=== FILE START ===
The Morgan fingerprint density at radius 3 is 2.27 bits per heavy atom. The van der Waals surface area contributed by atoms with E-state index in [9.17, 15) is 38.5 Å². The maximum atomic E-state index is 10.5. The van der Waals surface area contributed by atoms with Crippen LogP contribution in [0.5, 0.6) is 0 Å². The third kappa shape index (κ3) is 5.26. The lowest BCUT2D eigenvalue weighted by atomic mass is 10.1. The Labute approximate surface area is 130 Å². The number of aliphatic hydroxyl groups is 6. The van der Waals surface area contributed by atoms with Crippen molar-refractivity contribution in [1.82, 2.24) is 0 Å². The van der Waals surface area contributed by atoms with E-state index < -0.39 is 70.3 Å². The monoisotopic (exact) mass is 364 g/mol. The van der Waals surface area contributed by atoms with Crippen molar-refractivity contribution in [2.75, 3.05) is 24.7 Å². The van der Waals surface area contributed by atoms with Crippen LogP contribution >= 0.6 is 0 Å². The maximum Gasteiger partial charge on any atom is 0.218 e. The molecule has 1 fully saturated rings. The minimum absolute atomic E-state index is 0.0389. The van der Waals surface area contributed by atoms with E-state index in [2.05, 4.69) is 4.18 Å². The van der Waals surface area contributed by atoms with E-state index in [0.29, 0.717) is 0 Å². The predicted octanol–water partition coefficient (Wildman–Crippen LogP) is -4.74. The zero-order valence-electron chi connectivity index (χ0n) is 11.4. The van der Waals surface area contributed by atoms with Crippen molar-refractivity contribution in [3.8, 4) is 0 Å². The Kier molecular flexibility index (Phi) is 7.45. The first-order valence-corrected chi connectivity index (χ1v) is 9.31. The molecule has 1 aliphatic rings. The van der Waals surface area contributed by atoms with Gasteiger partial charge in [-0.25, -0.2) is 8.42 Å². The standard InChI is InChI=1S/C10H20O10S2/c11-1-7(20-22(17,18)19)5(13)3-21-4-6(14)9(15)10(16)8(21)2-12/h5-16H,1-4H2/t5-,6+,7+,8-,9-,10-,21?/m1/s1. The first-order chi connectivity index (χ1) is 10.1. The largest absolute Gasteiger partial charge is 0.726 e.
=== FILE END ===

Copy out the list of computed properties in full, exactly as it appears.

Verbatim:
The Morgan fingerprint density at radius 3 is 2.27 bits per heavy atom. The van der Waals surface area contributed by atoms with E-state index in [9.17, 15) is 38.5 Å². The maximum atomic E-state index is 10.5. The van der Waals surface area contributed by atoms with Crippen LogP contribution in [0.5, 0.6) is 0 Å². The third kappa shape index (κ3) is 5.26. The lowest BCUT2D eigenvalue weighted by atomic mass is 10.1. The Labute approximate surface area is 130 Å². The number of aliphatic hydroxyl groups is 6. The van der Waals surface area contributed by atoms with Crippen molar-refractivity contribution in [1.82, 2.24) is 0 Å². The van der Waals surface area contributed by atoms with E-state index < -0.39 is 70.3 Å². The monoisotopic (exact) mass is 364 g/mol. The van der Waals surface area contributed by atoms with Crippen molar-refractivity contribution in [2.75, 3.05) is 24.7 Å². The van der Waals surface area contributed by atoms with Crippen LogP contribution >= 0.6 is 0 Å². The maximum Gasteiger partial charge on any atom is 0.218 e. The molecule has 1 fully saturated rings. The minimum absolute atomic E-state index is 0.0389. The van der Waals surface area contributed by atoms with E-state index in [2.05, 4.69) is 4.18 Å². The van der Waals surface area contributed by atoms with E-state index in [0.29, 0.717) is 0 Å². The predicted octanol–water partition coefficient (Wildman–Crippen LogP) is -4.74. The zero-order valence-electron chi connectivity index (χ0n) is 11.4. The van der Waals surface area contributed by atoms with Crippen molar-refractivity contribution in [3.8, 4) is 0 Å². The Kier molecular flexibility index (Phi) is 7.45. The first-order valence-corrected chi connectivity index (χ1v) is 9.31. The molecule has 1 aliphatic rings. The van der Waals surface area contributed by atoms with Gasteiger partial charge in [-0.25, -0.2) is 8.42 Å². The standard InChI is InChI=1S/C10H20O10S2/c11-1-7(20-22(17,18)19)5(13)3-21-4-6(14)9(15)10(16)8(21)2-12/h5-16H,1-4H2/t5-,6+,7+,8-,9-,10-,21?/m1/s1. The first-order chi connectivity index (χ1) is 10.1. The largest absolute Gasteiger partial charge is 0.726 e.